After a year in which bilateral relations between the U.S. and Venezuela deteriorated significantly, many assumed that gestures of goodwill between the two countries were out of the question. This year, the U.S. sanctioned the Venezuelan government no less than four times, continued its economic warfare against the Latin American nation, and even threatened Venezuela with a potential military intervention over its domestic political crisis. While the Venezuelan government is surely sore at the U.S. government for its stepped-up aggression, it seems that Venezuela holds no ill will towards U.S. civilians, particularly those affected by the devastating flooding in Texas caused by Hurricane Harvey.
In a move that captured hardly any media attention despite its generosity and timeliness, the Venezuelan government offered $5 million to victims of Hurricane Harvey last Thursday — its own economic troubles and shrinking cash reserves notwithstanding. The funds would be distributed through Citgo, the U.S.-based subsidiary of the Venezuelan state oil company PDVSA. Citgo has numerous employees and assets based in Texas, included a refinery in Corpus Christi.
Politicizing Disaster Relief
Venezuela, under the leadership of Hugo Chávez, had previously offered $1 million to victims of Hurricane Katrina in 2004, along with food, water, fuel and other assistance. However, the offer was rejected by the Bush administration, which argued that accepting the aid would be “counterproductive.” The Bush administration also rejected offers of aid from Cuba as well as millions of barrels of crude oil donated by Iran.
The politicization of both offers and rejections of aid–whether by a corporation, a president, or a foreign government–adds a layer of cynicism and complexity that can do an unfortunate disservice to those in need.
This time, however, the Venezuelan government has decided to largely circumvent the federal government, instead opting to donate directly to the Hurricane Harvey Relief Fund set up by the mayor of Houston, Sylvester Turner. On September 2nd, an initial donation of $3 million was made to the fund on behalf of Citgo.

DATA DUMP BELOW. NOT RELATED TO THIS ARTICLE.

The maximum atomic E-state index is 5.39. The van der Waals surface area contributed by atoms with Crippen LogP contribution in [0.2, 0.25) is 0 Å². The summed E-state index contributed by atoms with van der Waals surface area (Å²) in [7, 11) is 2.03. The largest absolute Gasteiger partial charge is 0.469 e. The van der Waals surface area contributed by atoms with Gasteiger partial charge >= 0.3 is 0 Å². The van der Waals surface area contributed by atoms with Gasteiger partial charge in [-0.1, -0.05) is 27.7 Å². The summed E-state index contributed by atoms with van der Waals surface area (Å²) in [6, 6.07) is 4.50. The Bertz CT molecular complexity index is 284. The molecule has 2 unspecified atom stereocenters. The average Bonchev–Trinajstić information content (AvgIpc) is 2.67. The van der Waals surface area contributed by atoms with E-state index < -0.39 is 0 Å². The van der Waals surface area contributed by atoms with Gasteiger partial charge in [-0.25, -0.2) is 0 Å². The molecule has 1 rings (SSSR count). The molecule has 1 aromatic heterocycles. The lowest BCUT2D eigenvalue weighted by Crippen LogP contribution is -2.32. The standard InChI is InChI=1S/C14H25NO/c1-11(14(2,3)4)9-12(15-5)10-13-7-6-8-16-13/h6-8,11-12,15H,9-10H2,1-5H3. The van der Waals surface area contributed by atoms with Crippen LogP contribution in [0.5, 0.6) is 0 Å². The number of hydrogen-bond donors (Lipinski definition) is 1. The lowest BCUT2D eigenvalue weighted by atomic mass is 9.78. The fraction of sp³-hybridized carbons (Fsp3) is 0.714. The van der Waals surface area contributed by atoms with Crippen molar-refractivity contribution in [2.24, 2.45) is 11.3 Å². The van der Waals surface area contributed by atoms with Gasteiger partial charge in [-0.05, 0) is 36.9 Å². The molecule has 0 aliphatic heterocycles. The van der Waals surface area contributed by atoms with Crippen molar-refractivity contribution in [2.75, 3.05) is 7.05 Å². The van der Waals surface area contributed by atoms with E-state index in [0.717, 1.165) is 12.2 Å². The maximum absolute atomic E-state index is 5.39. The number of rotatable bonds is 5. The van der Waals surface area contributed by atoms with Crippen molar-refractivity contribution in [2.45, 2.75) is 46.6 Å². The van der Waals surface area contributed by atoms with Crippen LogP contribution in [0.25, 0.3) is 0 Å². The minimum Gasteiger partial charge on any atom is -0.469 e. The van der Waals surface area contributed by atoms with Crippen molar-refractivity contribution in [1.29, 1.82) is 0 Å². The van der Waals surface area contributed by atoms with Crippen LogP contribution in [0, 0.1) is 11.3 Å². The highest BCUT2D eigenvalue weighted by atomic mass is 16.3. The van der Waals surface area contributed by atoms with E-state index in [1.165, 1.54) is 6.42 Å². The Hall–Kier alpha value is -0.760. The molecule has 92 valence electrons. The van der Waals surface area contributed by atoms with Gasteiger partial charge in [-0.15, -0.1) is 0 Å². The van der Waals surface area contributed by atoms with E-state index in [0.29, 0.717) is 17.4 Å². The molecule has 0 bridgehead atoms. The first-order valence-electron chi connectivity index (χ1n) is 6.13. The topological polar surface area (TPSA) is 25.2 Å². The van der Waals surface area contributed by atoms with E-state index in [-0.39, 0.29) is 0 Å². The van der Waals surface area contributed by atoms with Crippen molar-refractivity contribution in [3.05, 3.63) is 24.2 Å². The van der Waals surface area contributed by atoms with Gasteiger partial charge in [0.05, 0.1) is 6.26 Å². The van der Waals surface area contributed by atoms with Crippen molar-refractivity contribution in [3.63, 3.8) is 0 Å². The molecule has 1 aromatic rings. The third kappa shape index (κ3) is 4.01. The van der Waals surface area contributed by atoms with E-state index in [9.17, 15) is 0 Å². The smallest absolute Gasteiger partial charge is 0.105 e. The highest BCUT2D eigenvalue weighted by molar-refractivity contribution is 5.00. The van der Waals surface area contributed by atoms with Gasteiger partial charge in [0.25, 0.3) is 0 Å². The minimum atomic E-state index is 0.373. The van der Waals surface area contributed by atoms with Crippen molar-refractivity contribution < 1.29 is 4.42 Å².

Citgo has also offered to put an unspecified percentage of retail sales towards “rebuilding efforts in the most disadvantaged communities that were affected in our [Houston area].” Citgo’s acting president and CEO, José Pereira, in a letter to Mayor Turner, stated that “Several of our own employees and their families have been displaced in this storm and even rescued from harm’s way, so we are personally involved and understand how our communities are suffering.”
In addition to the offer of direct aid, Venezuela through Citgo has been providing free gas to rescue workers, firefighters and police in order to assist rescue efforts in areas affected by the historic flooding. Venezuelan Foreign Minister Jorge Arreaza called the contribution an expression of solidarity during a televised briefing, adding that “when an American fills his tank at a Citgo gas station, he’ll be contributing to the rebuilding of the affected communities.”
Houston’s mayor expressed his appreciation for the generous donation, stating:
We are overwhelmed by the support from our corporate partners, including Citgo Petroleum Corporation. Their social responsibility is amazing and their generous contribution will go a long way to help Houstonians get back on their feet after this historic natural disaster.”
Despite the mayor’s expression of appreciation and the significant show of support Venezuela has offered and provided, Venezuelan relief contributions were largely uncovered by U.S. media. Only Reuters, Bloomberg and The Washington Post covered the Venezuela’s donation announcement, with the latter stating that the donation was “not be quite as charitable as it seems” and insinuating that it was “an opportunity to stick it in the eye of the United States.” Furthermore, on Twitter, the Post referred to Venezuela as an “enemy of the U.S.”
The Trump administration has been silent on the offer of aid, declining to respond to inquiries made by the Post. Meanwhile, Telesur reported earlier this week that U.S. sanctions against Venezuela had blocked 18 million boxes of food from entering the country.
Source/Mint Press News